FIG. 5 is a cross-sectional view of a coiled wire conductor forming a multi-filar conductor coil according to another embodiment of the present invention. The insulative layer 212 of the present invention can be utilized as a stand-alone insulation on a filar or as an initial layer of insulation followed by an additional outer layer as redundant insulation to enhance reliability. For example, according to an embodiment of the present invention illustrated in FIG. 5, in addition to conductor wire 210 and insulative layer 212, one or more of the individual coiled wire conductors 202A, 202B, 202C and 202D includes an additional outer insulative layer 214, formed of known insulative materials, such as ETFE, for example, to enhance reliability of the lead. According to the present invention, insulative layer 214 generally has a thickness T between approximately 0.0005 and 0.0025 inches, for example, although other thickness ranges are contemplated by the present invention. Since the outermost insulative layer, i.e., insulative layer 214, experiences more displacement during flex of lead 102 than insulative layer 212, it is desirable for insulative layer 214 to be formed of a lower flex modulus material than insulative layer 212, such as ETFE.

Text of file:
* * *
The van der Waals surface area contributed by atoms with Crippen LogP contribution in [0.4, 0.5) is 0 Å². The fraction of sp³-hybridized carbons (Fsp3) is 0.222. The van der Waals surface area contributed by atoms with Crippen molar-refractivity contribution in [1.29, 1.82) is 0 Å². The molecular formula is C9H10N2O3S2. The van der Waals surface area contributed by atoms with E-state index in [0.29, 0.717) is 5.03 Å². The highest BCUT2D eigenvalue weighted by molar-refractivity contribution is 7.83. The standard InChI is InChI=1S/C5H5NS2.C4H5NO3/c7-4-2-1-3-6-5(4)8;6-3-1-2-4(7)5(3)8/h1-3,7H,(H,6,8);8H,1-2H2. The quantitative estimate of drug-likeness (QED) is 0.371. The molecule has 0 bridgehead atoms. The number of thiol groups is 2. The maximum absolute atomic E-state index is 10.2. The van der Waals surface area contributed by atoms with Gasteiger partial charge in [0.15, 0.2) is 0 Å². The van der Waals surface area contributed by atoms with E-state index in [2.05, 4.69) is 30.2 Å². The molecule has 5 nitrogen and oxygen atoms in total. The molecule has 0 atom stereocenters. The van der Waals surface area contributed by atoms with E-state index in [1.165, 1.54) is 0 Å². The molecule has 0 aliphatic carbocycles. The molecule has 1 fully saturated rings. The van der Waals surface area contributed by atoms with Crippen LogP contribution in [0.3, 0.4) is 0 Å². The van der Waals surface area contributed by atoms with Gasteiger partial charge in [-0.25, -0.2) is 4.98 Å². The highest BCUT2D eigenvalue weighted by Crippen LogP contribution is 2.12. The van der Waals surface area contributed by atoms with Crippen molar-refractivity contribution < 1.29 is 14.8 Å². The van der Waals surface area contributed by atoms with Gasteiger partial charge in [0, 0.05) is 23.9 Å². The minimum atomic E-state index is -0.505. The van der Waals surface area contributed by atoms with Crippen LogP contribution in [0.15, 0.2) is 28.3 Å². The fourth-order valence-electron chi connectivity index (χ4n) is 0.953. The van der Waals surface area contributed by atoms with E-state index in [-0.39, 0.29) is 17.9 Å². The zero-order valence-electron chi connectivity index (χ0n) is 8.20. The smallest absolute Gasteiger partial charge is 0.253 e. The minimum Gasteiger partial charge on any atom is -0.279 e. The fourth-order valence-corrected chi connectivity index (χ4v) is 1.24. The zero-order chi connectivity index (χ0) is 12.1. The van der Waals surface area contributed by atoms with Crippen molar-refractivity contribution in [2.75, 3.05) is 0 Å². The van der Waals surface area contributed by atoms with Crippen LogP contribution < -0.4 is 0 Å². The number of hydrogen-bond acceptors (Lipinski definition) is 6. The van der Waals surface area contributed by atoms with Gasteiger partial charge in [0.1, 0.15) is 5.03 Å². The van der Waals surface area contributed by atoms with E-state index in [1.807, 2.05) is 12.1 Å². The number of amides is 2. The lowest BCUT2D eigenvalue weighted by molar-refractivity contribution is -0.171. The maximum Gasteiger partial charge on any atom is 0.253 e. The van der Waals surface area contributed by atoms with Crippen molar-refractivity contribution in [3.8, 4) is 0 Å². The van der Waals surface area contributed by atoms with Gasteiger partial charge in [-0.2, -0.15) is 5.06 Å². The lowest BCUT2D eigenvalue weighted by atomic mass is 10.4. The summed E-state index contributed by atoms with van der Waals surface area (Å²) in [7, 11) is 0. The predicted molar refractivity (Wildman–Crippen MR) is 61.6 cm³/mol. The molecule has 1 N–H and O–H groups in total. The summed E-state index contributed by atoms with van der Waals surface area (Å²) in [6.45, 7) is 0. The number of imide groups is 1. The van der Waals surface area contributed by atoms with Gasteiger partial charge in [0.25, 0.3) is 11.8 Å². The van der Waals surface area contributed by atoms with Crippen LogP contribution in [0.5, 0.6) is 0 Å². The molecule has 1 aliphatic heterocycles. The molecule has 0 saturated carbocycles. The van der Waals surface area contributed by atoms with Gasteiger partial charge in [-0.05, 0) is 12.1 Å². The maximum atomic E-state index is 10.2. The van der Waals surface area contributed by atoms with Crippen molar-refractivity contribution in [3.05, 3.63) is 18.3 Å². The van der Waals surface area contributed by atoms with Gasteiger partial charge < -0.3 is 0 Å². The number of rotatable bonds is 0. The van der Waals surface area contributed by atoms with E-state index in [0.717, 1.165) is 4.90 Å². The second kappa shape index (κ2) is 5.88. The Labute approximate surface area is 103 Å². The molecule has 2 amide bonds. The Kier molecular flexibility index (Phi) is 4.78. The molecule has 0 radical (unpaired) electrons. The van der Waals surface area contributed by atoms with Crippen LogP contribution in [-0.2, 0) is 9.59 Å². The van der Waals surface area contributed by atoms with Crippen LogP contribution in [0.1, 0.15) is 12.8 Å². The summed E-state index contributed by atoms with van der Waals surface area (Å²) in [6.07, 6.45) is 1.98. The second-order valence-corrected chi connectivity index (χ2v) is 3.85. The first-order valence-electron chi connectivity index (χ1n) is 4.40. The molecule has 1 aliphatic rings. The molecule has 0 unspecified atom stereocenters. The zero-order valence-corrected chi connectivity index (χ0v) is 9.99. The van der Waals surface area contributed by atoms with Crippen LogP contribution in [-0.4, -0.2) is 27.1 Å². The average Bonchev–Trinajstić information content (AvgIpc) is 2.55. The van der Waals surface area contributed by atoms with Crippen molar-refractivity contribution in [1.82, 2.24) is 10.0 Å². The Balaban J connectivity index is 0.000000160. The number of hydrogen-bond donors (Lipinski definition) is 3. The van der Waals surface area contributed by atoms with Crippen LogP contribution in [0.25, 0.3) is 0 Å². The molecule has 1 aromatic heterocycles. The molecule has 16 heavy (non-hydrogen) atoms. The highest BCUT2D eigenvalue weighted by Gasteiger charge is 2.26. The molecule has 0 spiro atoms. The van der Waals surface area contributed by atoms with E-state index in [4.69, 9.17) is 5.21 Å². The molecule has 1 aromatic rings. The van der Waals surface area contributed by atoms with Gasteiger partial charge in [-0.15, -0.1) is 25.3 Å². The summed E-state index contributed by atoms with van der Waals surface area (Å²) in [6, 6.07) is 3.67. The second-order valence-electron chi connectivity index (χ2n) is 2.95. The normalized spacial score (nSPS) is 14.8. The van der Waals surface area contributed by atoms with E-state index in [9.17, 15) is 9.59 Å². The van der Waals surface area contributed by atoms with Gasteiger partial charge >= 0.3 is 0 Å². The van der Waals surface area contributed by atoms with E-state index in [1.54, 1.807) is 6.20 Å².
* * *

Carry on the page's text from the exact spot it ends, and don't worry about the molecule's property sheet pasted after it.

FIG. 6 is a cross-sectional view of a coiled wire conductor forming a multi-filar conductor coil according to yet another embodiment of the present invention. FIG. 6 illustrates a composite redundant insulation formed about a conductor wire 30 and including a first insulative layer 32, a second insulative layer 33 and a third insulative layer 34. Conductor wire 30 forms one or more of individual coiled wire conductors, for example coil wire conductors 202A, 202B, 202C, and 202D illustrated in FIGS. 2 and 3, and has a diameter between approximately 0.0008 inch and 0.005 inch. According to embodiments of the present invention, layers 32, 33, and 34 function synergistically to preserve electrical isolation between individual coiled wires of a lead body, for example lead body 122 illustrated in FIGS. 1-3, as the lead body is subjected to tension, compression, bending and torsion loads of an implant environment such as that illustrated in FIG. 1. Furthermore the composite construction provides enhanced durability under coil winding loads.